Volume 10, Issue 6 - July/August 2009

On Display
Vital Sales Could be Lost if Your Customer Doesn’t Have Adequate Displays
by Samantha Carpenter

Jim Young knows how vital product displays and samples are to selling doors and windows. His company, Vision Products in New Kensington, Pa., builds samples and displays for door and window showrooms as well as countertop displays and cases that can be carried into an end-user’s home.

Young has customers who tell him they want all their products to be available to take into the home.
“We once had a salesperson send us window parts in a Wal-Mart bag. He said he would carry the parts into the home [like that]. Needless to say, he was pretty pleased with the soft-side bag we sold him,” Young explains.

If you are a door or window manufacturer and some of your customers lack adequate displays or sample cases, they—and you—could be missing out on some valuable sales.

Emes Marketing Inc. also manufactures and sells displays for windows, doors (entry, interior and storm), garage doors and more.

“The overwhelming theme of all of our displays is to display maximum product in a minimum amount of space,” explains Mark Shields, owner of the company.

“This is especially beneficial in today’s economic times, as people are down-sizing their showroom space and/or their booth sizes at trade shows and home shows.”

Shields, like Young, has some interesting stories about door and window displays.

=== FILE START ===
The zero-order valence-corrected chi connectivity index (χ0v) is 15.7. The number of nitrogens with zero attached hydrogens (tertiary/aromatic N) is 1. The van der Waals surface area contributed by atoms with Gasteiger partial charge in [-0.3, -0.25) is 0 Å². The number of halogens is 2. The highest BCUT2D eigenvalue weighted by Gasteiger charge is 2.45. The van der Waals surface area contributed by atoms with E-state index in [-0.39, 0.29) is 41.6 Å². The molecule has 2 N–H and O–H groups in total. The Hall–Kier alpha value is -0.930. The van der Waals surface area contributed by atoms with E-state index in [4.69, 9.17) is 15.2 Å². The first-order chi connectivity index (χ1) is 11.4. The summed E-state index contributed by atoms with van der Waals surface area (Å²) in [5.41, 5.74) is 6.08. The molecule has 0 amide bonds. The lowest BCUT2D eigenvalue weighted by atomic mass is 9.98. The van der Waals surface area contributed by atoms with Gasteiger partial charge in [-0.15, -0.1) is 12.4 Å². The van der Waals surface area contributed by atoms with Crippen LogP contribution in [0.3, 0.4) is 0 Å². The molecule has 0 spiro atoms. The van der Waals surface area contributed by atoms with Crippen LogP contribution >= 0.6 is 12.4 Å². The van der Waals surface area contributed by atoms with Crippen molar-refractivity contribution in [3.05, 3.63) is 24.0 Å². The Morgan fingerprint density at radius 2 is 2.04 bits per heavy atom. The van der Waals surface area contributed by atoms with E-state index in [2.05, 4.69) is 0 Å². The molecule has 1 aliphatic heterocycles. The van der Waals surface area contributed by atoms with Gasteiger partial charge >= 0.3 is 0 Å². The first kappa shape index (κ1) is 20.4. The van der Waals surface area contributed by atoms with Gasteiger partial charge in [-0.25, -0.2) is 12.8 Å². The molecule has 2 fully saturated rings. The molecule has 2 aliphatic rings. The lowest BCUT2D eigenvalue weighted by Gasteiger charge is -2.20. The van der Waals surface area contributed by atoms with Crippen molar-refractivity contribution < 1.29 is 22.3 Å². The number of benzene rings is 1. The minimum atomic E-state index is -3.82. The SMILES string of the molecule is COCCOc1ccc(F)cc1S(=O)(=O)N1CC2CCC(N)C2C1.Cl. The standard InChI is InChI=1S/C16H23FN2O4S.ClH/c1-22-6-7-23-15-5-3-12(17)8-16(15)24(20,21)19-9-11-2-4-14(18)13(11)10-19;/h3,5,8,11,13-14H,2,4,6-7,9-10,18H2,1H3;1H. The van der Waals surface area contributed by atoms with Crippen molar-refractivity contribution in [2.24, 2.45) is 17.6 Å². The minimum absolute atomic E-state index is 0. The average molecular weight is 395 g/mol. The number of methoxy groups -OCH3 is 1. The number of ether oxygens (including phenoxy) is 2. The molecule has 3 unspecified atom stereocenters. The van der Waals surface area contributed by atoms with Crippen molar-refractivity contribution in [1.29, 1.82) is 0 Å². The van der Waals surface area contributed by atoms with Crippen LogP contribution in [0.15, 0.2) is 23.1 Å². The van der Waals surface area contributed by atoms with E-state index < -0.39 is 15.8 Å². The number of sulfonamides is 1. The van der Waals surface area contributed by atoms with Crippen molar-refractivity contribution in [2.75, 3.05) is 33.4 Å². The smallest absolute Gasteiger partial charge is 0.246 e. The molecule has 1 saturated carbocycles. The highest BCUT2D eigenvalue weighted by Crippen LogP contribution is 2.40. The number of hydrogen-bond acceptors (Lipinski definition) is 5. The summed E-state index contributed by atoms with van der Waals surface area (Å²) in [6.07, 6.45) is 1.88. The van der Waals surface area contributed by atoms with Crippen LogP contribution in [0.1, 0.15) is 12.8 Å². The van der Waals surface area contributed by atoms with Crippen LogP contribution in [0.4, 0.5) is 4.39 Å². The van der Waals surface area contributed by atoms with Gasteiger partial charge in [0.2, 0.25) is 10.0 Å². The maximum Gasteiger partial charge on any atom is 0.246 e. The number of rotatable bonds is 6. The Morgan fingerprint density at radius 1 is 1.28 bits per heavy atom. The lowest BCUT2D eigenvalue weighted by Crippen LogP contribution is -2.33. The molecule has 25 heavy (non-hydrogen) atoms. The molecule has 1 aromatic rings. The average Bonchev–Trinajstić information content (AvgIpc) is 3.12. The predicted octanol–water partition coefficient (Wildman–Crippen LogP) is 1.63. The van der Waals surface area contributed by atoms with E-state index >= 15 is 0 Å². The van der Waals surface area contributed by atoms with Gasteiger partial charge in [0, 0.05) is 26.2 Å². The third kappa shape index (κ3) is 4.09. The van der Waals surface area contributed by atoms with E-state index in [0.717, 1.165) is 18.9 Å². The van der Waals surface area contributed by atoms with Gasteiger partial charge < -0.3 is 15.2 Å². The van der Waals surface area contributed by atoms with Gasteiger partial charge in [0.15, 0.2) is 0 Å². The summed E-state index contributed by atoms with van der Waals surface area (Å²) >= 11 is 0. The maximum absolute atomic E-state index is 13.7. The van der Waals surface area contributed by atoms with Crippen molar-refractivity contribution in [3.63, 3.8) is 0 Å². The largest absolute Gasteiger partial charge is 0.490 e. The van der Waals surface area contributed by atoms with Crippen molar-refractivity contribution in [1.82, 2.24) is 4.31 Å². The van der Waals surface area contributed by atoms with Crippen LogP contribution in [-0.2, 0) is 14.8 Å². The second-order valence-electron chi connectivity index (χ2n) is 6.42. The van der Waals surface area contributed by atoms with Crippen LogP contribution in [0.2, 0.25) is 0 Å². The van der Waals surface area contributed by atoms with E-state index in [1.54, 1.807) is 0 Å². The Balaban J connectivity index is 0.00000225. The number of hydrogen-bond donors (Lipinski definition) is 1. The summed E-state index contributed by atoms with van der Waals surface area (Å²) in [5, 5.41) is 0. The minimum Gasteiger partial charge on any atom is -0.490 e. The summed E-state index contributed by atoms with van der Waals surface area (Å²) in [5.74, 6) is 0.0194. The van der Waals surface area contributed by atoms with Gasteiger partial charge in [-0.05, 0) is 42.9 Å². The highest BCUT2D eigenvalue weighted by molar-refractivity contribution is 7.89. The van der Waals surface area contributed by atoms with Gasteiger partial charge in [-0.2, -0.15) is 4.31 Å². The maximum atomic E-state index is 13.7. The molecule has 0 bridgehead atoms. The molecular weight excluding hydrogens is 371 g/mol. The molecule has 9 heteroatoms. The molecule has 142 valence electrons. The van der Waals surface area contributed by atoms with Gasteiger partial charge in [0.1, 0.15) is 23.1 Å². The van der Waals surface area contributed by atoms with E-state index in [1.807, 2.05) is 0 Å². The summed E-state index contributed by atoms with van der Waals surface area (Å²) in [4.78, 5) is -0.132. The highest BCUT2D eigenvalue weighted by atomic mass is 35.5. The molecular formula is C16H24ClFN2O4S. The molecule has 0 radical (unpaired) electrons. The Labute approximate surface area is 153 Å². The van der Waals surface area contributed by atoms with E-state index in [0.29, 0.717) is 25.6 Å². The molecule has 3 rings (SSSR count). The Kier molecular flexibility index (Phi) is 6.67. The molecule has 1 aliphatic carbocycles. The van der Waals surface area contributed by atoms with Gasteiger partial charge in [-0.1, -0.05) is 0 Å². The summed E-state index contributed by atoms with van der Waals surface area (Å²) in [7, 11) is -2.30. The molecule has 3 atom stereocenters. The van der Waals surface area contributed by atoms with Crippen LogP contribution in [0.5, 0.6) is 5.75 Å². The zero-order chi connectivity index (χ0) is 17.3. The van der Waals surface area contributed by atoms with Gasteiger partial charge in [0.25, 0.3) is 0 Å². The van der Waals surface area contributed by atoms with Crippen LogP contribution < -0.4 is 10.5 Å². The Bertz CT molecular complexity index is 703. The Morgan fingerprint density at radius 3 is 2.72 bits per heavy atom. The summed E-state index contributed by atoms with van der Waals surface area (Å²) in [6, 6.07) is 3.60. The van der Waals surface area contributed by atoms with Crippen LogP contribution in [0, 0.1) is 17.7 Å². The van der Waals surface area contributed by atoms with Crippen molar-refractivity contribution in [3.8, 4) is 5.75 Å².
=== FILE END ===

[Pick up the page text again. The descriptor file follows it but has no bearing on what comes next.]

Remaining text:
“Prior to buying our displays, many of our customers were literally leaning their door and window samples up against their showroom walls, trying to be very careful not to handle them too much so that they would not fall over,” Shields says.

DAC Products Inc. in East Bend, N.C., is another manufacturer of displays. Todd Woods, vice president of sales and marketing, explains that his company produces displays for showrooms, rolling displays for showrooms, plus smaller portable carrying cases that can convert into stand-alone displays.

"Prior to buying our displays, many of our customers were literally leaning their
door and window samples up against their showroom walls, trying to be very careful not
to handle them too much so that they would not fall over. "
—Mark Shields, Emes Marketing Inc.

No More Complaints

DAC once had a customer who purchased some handles to screw directly to the side of their windows samples, and their customers sold the windows in the home to consumers.

“Our customer was getting consistent complaints that sample windows had problems with the jambs bowing out, and our customer knew they were going through extreme quality checks in the sample department to assure flawless samples. They did not understand what was going on or why the complaints they were receiving were just on the samples,” Woods explains.

“When we did hear about the problem, we called the customer and talked them into trying a few of our cases. Once they saw that the problem was solved, they started using window carrying cases and the complaints went away and sales went up,” Woods says.

What You See is
What You Get

Not only is it important for customers to see products without defect, it’s important for them to know exactly what they are buying.